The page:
Since starting University, you can probably imagine, I’ve been doing a lot of reading. I’m required to be clued up, not only on academic texts, but how the world around me is adapting and changing in regards to my subject. Of course, it came to no surprise that, as an English student, I’d have to become a pro when it comes to reading. Luckily for me, I found the most perfect app that I can use, not only to archive my favourite reading material but one that will suggest reading material for me and thus widen my topical knowledge - it’s a Uni Students dream! The app that I’m describing is Pocket. I’m sure a handful of you have already got the app happily sitting there on your phone or your desktop but, for those of you missing out, here’s why you should be downloading the best app for making you a better reader.

Firstly, I'll let you know exactly what I use this app for. As an English Language Student, a lot of my research is based on topical evidence - studies must always take into mind how the world around me is moving and shaping and how exactly that impacts language use. Compared to a typical maths student, this means English Language students have to look up from their textbooks a lot more often. For me, I really didn't want to go subscribing to Newspapers or Magazines in the mere hope that something English Language would pop up every blue moon. Nor did I want to sit and scour the endless swirls of the internet archives for the rest of my life. Pocket came into play right here and it was stepping up to Premium that made the app exactly what I needed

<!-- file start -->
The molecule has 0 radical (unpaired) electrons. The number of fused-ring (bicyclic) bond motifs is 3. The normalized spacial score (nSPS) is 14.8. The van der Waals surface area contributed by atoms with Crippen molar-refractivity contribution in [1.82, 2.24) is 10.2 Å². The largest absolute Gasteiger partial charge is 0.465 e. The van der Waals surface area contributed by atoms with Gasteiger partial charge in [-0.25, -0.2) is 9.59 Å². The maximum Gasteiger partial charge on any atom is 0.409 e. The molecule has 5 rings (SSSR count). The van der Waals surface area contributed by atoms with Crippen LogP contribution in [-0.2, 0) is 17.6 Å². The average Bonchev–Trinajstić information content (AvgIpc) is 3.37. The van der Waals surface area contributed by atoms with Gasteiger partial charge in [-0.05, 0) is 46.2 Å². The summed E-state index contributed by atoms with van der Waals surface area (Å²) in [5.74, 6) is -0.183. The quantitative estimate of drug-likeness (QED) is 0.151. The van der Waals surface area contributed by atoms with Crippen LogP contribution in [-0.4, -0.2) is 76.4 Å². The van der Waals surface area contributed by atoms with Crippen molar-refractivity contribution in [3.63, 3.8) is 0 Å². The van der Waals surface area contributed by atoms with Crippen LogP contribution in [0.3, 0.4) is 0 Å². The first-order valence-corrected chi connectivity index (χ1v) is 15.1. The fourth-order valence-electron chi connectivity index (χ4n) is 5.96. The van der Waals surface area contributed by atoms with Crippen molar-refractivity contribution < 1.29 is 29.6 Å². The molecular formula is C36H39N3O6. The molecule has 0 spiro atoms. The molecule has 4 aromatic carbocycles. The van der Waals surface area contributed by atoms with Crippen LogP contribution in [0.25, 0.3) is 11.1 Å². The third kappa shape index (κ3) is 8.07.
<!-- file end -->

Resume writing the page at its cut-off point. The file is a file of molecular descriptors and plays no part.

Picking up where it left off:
But wait, let me just tell you how this works first. The app can be added as a button on your phone or laptop. This means that, when you're scrolling through Facebook, Twitter, or your favourite online news source, you can simply share the link to Pocket where it will be stored for you to read at a later date and even when you're offline. The basic level of Pocket means that you can download these articles/texts from over 800 apps, so you're almost definitely guaranteed that your favourite news source will be there.
One of my favourite features with Pocket is the automatic device syncing system. I have the application installed on my iPhone and my MacBook but that certainly doesn't mean that I have a mixture of articles jotted around the place - my saved downloads sync easily between devices which means that, wherever I am, whether it's at home, in the library, or even in the bath, I can have a read through one of my chosen texts.

As you build up an archive of content that you want to read or is relevant to your studies, you can then tag these items into more niche fields. For example, I've saved a bunch of texts into My List but, to save myself searching through them all when there's one in particular that I want to read, I can either search for its title or with Premium, search for it by Tags. I have one particular Tag called 'Accents' where I store all of my saved articles that are discussing accents.
Another related feature that Premium brings along here is suggesting tags. I have one article downloaded that is titled 'Why are there so many Posh British Accents in Star Wars'. While I choose to tag this one as 'Accents', Pocket Premium will present suggested tags such as 'Movies', 'Film' and 'Star Wars'. This feature makes tagging your items so much quicker and, overall, categorising them in this way, makes the world of articles so much neater and right in your hand.